As for people not believing when harassment is reported – some people will never believe. I imagine that’s at least part of the reason behind Virginia Thomas’ bizarre voicemail to Hill asking for an apology. I have a little message of my own for Mrs. Thomas – people who haven’t done anything wrong have nothing to apologize for.

Check out Virginia Thomas’ voicemail to Ms. Hill here, and footage of the 1991 Thomas hearings here.

Where were you when the hearings were taking place in 1991? What did you think of them then and has your view changed? Share your thoughts in the comment section.

A hotbed of relentless sexual harassment

Sexual Harassment still a threat in the workplace

That’s how a Manhattan jury described the University Club, a 100 year-old New York social club. Six waitresses accused 71 year old banquet captain Mel Guzman of allocating shifts based on how they responded to his advances.

When the club received its first sexual harassment complaint, it confronted the married banquet captain who said that there had been “consensual” contact. The waitresses’ attorney Joshua Friedman is quoted as saying “Guzman is between 20 and 45 years older than the plaintiffs, and they worked with his wife at the club, and they were married or in steady relationships. Yet he is going to ask you to believe the plaintiffs desired him so badly that they initiated sexual contact with him. Where? In the elevator,” He continued, “Six women do not schedule rendezvous in freight elevators and ask the man to grope their breasts, buttocks and private parts through their pantyhose. It was a sickening abuse of power that left six women emotionally scarred.”

Guzman’s attorney, Daniel Hughes, said his client was a victim of a “she-said, she-said conspiracy” where the waitresses motivation was to get more money and work.

Read more about the case here.

From the “Seriously dude?” files

Spears ex-bodyguard Fernando FloresLet’s start off by establishing that it is entirely possible, and probably more common than we know, for men to be victims of sexual harassment. But in the case of Britney Spears’ ex-security guard, I’m kind of leaning to the “seriously dude?” side.

Fernando Flores, who Spears hired in February of this year, claims that the singer exposed herself, insulted him and threatened to fire him over a slurpee incident (wth?), leaving him emotionally scarred. The suit, which seeks unspecified damages was filed in LA Superior Court on Wednesday and claims that Spears made repeated unwanted sexual advances toward Flores and summoned him to her room “for no other purpose or reason than to expose her naked body or near-naked body.” Flores also states that Spears engaged in sexual acts in front of him and her children.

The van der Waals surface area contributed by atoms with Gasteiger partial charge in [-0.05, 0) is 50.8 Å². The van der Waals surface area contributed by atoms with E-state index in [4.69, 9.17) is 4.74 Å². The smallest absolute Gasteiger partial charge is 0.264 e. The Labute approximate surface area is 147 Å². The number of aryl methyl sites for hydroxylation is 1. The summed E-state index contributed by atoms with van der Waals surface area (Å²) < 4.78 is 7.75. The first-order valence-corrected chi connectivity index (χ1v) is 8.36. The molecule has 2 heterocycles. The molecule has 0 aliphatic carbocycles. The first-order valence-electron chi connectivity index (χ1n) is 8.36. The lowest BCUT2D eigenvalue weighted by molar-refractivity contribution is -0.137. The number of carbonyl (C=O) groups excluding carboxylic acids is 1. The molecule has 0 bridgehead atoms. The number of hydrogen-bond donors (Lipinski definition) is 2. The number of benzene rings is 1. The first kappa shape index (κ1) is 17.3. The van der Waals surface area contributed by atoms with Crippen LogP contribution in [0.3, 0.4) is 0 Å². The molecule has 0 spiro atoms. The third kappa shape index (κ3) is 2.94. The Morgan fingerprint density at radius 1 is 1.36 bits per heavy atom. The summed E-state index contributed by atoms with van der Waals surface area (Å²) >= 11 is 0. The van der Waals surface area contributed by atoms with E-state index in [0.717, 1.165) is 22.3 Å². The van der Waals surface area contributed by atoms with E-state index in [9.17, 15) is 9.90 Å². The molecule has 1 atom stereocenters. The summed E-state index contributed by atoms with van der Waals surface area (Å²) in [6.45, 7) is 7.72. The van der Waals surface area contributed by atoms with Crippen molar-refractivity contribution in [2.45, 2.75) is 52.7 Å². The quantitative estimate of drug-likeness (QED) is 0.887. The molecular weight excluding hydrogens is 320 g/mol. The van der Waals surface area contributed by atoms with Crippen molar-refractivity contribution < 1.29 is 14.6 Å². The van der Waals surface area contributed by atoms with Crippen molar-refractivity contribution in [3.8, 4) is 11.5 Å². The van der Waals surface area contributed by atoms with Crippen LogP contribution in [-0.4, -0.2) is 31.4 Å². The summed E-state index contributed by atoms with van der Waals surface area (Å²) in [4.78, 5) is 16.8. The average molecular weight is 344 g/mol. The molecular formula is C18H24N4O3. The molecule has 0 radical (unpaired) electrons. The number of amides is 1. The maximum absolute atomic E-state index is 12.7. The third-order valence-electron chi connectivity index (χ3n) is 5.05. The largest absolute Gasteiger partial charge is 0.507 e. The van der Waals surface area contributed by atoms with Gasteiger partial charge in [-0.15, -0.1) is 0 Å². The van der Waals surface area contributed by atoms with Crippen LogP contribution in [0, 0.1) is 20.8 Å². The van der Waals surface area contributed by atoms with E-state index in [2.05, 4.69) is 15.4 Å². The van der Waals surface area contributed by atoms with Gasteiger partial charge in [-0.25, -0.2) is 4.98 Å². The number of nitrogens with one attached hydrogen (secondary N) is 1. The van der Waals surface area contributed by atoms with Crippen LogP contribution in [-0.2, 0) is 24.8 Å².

Spears’ lawyers say that the suit is just an attempt at taking advantage of the Spears family. Even Spears’ estranged husband has weighed in on the suit saying it’s motivated by money. Britney Spears has been guilty of many things, but this, this seems to be outside of even her realm of crazy. Which still leaves me asking “seriously dude?”  Thoughts?

Read the rest of the story here.

What’s employment harassment and what’s not?

If a vendor visits the office and repeatedly makes unwanted sexual advances at the receptionist, can the employer be held responsible? If your bad boss harassingly nitpicks everything you do, is she guilty of harassment? Check out this video that helps clarify what’s considered employment harassment and what’s not…

Mega church leader accused of sexual misconduct

Bishop Eddie LongThe head of one of Atlanta’s most prominent Baptist churches, Bishop Eddie Long, now stands accused of having sexual relationships with two men, former members of Long’s 25,000-member New Birth Missionary Baptist Church.

The men now in their 20’s, were 17 and 18 at the time of the alleged abuse. Filing separate claims, the two maintain the bishop wooed them with money, overnight trips and gifts. The lawsuit claims, “Defendant Long has a pattern and practice of singling out a select group of young male church members and using his authority as bishop over them to ultimately bring them to a point of engaging in a sexual relationship.”

In statements released by the church, Bishop Long categorically denies the charges. Atlanta’s all abuzz about the situation and one of the city’s most famous churches. Here’s what the Atlanta Journal is reporting,

Church spokesman Art Franklin did phone interviews with CNN and the “Frank and Wanda Morning Show.” He strongly denied the allegations but declined to get specific when pressed, saying the lawyers had yet to look at the full lawsuits.

“It’s really unfortunate these two men have decided to take this course of action,” Franklin told Ski. “The plaintiffs, these are not innocent victims. …I just caution people to consider the sources and their motives.”

On CNN, Franklin said the plaintiffs were motivated by “retaliation” and called it “a shakedown for money.”

Read more about Long here in the AJC online.